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Re: Curvature

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Posted by pmb on December 23, 1999 23:20:07 UTC

: If the mass of a stellar object can be considered to be concentrated at its center then two objects approaching the mass and : moving on parallel courses will move toward each other. Is this a legitimate example of a curved metric? If so how much of GR : could be explained by expansion of this effect to multi body systems and where would it fail? I'm pretty sure this is a stupid : question but I would really appreciate it if someone would lower themselves to my level. Thanks in advance.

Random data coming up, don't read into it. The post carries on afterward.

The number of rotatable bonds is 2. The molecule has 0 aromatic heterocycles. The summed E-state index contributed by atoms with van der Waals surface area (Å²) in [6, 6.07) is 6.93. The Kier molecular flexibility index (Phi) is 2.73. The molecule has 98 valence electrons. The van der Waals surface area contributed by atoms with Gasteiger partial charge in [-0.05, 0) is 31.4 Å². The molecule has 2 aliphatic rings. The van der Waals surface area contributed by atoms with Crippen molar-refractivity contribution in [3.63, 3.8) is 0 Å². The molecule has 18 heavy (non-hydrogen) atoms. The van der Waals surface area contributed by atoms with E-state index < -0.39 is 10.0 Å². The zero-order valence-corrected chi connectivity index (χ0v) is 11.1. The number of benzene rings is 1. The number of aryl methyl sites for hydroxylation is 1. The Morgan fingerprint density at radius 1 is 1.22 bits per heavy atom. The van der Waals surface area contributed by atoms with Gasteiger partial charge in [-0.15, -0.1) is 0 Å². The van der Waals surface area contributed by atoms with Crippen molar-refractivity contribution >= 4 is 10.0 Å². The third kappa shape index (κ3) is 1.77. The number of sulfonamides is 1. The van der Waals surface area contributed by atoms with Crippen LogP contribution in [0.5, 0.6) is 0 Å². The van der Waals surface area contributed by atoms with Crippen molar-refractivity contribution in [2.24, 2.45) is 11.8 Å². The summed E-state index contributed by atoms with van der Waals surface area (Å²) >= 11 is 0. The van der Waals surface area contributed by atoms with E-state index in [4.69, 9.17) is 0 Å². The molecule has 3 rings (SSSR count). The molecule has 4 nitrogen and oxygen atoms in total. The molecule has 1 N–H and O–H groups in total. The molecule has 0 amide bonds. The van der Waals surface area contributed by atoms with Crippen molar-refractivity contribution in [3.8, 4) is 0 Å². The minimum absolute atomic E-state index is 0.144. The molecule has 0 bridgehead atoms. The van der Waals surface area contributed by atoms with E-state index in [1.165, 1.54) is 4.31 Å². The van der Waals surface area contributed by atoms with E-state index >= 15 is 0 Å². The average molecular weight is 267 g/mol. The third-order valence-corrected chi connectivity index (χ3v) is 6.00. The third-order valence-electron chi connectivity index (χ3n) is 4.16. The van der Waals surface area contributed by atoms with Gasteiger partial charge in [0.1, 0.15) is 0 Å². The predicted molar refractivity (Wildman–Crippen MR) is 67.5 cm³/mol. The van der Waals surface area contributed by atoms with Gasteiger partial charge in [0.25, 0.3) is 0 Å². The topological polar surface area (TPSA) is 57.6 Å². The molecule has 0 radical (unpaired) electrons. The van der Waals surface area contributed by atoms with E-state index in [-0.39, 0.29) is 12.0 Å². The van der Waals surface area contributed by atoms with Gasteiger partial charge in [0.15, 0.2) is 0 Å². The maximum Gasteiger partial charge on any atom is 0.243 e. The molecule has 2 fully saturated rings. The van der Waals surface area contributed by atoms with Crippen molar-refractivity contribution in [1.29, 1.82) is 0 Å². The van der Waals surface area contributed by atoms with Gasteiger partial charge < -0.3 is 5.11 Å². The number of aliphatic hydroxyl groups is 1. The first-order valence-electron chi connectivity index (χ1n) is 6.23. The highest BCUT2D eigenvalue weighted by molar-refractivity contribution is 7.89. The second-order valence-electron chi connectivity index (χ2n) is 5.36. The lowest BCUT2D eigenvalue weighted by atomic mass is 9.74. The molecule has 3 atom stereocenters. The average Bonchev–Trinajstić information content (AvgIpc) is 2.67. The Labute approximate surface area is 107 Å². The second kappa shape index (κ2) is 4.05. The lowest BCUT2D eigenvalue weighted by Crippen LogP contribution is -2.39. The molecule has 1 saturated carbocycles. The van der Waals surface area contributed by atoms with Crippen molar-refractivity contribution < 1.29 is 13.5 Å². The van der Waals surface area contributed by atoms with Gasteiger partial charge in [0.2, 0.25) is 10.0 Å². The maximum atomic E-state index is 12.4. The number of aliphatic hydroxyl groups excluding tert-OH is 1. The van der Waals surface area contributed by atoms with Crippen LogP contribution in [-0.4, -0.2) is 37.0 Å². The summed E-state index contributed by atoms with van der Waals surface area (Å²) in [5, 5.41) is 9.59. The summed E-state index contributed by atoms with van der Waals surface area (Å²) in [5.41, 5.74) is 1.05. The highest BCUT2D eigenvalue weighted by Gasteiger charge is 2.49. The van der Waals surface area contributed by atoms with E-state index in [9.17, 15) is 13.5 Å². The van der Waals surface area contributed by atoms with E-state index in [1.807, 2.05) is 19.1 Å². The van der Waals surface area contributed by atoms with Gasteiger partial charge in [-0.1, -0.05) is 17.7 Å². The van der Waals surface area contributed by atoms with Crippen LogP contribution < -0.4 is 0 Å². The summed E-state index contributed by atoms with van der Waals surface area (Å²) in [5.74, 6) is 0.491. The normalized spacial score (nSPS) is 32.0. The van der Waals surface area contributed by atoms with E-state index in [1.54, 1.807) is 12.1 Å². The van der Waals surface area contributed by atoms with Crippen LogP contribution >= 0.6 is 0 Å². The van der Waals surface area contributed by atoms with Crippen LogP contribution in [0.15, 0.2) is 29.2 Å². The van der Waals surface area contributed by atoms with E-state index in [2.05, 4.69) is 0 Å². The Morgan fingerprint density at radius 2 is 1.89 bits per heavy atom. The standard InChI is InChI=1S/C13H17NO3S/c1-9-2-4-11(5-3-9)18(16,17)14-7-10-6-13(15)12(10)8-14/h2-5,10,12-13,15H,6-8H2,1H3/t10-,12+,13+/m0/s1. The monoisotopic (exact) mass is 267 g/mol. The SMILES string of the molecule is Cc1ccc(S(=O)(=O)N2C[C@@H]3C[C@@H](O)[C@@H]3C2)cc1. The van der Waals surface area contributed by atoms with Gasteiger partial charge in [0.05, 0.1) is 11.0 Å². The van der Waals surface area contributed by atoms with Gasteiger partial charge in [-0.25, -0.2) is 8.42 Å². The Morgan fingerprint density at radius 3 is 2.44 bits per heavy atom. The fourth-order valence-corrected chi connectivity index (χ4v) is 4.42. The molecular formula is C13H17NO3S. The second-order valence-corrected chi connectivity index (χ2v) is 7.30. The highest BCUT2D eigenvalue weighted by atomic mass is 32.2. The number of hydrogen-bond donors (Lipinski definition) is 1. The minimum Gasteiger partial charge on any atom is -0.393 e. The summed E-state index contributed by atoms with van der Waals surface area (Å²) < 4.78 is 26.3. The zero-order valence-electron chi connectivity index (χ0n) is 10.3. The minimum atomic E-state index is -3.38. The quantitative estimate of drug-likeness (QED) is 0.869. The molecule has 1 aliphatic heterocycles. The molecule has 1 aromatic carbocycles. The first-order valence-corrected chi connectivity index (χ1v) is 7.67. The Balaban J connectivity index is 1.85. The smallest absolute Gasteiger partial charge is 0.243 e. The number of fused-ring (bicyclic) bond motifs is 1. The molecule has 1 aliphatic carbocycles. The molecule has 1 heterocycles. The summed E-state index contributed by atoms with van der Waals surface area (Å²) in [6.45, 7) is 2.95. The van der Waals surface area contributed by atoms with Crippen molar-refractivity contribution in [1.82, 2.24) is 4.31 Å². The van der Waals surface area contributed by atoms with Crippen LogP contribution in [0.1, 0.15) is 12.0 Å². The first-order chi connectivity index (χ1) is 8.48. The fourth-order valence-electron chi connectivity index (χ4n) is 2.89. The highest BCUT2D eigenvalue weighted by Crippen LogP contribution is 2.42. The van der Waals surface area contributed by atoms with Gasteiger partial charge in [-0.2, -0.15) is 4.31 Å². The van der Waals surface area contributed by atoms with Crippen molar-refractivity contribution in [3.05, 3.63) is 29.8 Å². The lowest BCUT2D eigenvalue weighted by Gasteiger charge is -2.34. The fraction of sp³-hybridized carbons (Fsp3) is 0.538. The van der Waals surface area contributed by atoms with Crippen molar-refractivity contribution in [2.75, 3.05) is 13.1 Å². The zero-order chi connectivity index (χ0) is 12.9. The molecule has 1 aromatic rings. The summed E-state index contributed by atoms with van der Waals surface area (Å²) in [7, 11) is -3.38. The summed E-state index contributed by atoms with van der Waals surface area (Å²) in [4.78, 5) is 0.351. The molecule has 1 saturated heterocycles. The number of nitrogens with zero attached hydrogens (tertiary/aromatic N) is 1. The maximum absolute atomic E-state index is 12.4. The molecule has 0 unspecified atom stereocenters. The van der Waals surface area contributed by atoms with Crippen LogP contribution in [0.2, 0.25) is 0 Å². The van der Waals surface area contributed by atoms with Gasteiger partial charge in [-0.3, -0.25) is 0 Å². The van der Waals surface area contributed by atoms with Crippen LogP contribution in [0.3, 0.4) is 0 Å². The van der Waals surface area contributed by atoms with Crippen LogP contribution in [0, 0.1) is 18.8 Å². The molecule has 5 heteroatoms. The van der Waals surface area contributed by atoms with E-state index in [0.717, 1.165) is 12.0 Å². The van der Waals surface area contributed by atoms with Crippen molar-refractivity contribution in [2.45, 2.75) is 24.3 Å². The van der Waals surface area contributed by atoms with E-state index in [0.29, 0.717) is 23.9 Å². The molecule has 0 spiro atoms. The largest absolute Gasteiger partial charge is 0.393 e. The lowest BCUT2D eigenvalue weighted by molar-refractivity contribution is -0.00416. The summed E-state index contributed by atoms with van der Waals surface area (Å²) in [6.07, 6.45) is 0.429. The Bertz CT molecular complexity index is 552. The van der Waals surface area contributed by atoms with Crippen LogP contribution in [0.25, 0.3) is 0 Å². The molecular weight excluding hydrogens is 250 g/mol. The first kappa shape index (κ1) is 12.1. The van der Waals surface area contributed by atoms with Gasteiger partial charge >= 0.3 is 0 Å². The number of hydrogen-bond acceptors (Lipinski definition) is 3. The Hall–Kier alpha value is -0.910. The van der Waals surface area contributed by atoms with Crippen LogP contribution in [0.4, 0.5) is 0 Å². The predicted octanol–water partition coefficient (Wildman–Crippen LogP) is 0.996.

By the way. Curvature means relative acceleration as you know. But geodesic deviation refers needs further comment. When it is said that the there is curvature and the geodesics deviate it is meant that both geodesics are either null or non-null.

By definition a uniform gravitational field has no spacetime curvature. This has been discussed in the literature by, most noticibly Rohrlich - Principle of Equivalence, F. Rohrlich, Ann. Phys. 22, 169-191, (1963), page 173

And more recently by Boulware - Radiation from a Uniformly Accelerated Charge, David G. Boulware, Ann. Phys., 124, (1980), page 174

These are two landmark papers.

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